Their venom surprised me

Harold Jackson

Harold Jackson

Age 10 in 1963

Part 2 of Harold Jackson’s story: On expecting a race war and on the need to remember the past, so as not to repeat it

For the most part, I was oblivious to the summer of violence that ensued. But one thing I will never forget about those days is one of my rare interactions with white people. I was just about to cross a well-traveled street on my way to the store when a pickup truck whizzed by with two or three white kids in the back who yelled something about “nigger” at me.

Their venom surprised me because it was so unexpected. I remember wondering how they could hate me when they didn’t even know me. Did whoever was driving the truck really intend to hit me? But just how far hatred can take a person toward depravity became more apparent within a matter of days when Sixteenth Street Baptist Church was bombed on Sept. 15, 1963, killing four little girls.

One of the children, Denise McNair, 11, went to my elementary school. Her mother taught there, and her father was a milkman for the dairy that delivered to our house. Also killed in the bombing were Cynthia Wesley, Addie Mae Collins, and Carole Robertson, all 14. But two other black youths were also killed that day. Johnny Robinson, 16, was shot in the back by police, and Virgil Ware, 13, was shot by two white kids as he rode his bicycle.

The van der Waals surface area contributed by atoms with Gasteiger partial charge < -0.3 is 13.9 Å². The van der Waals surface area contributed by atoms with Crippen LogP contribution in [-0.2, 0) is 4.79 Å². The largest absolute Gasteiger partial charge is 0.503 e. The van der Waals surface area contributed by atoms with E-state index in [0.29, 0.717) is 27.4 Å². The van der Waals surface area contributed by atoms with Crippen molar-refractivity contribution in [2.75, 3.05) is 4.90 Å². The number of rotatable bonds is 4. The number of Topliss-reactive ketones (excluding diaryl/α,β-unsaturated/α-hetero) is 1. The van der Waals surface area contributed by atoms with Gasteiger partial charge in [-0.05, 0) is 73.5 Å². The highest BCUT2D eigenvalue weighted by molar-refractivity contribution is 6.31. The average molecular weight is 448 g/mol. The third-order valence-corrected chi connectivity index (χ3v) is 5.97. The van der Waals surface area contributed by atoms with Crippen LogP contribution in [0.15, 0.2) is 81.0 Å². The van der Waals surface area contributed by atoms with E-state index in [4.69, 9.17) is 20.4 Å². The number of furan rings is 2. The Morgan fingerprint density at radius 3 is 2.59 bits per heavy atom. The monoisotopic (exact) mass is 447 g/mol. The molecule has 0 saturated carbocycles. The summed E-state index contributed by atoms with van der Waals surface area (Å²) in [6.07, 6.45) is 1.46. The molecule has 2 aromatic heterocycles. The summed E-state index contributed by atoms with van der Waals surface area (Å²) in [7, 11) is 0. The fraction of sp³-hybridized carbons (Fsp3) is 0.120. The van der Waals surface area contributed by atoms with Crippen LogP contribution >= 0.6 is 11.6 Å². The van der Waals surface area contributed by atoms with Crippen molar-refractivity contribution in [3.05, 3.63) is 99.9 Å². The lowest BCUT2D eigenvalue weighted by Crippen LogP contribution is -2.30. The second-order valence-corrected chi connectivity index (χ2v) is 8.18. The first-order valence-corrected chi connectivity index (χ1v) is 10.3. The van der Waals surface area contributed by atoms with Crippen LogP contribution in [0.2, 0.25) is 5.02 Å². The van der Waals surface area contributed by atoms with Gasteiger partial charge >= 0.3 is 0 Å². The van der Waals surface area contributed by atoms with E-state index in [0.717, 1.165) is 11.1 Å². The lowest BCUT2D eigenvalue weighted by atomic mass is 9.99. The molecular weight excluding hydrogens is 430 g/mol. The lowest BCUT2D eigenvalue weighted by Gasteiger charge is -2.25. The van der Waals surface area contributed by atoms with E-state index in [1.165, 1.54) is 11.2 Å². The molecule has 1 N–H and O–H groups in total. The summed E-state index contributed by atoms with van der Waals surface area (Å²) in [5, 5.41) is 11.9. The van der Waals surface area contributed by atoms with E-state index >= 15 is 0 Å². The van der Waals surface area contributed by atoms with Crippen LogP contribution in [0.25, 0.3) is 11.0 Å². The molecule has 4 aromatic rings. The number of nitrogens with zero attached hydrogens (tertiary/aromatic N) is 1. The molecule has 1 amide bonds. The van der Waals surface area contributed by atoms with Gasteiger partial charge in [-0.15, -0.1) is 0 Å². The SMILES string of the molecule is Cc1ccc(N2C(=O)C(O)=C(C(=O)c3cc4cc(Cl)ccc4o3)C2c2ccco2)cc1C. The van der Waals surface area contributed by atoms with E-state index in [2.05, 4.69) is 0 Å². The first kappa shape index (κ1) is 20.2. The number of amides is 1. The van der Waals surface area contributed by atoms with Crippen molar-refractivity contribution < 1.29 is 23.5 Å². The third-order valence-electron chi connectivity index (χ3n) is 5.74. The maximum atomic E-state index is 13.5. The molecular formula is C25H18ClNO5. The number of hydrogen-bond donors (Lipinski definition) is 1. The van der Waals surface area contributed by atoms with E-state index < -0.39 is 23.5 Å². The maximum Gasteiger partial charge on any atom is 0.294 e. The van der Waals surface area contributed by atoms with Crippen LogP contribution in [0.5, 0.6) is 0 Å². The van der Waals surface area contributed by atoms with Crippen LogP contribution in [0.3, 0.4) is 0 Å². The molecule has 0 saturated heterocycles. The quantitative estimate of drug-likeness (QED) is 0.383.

That night, my father and other black men in neighborhoods across Birmingham got out their guns and stood guard under porch lights. They fully expected to be engaged in a race war. Now 10, I was more curious than afraid. I had heard the church blast from my home. I still couldn’t understand a level of hatred that led strangers to kill strangers because they looked different.

Fifty years later, the hatred has subsided, but it’s not gone. Many of the visceral reactions to President Obama’s election had nothing to do with his politics. Still, these are better times. Segregation is dead. Racists can’t get away with what used to be sanctioned by law. Racism birthed the educational and health disparities that continue among blacks, but the right economic policies, even if applied in a color-blind fashion, could be their cure.

In the weeks ahead, there will be many commemorations of 1963 – in Birmingham, in particular, which for decades tried to forget those bad, old days before realizing the best way to overcome that history is by confronting it. Today, the city’s Civil Rights Institute is both a tribute to the past and the physical embodiment of a town’s collective sigh of relief that that was then and this is now.

We all must remember the past, so as not to repeat it.

This story is excerpted from an article, “The memories of a black child in Birmingham,” by Harold Jackson, first published in the Philadelphia Inquirer on February 24, 2013, and used here with the express permission of the author.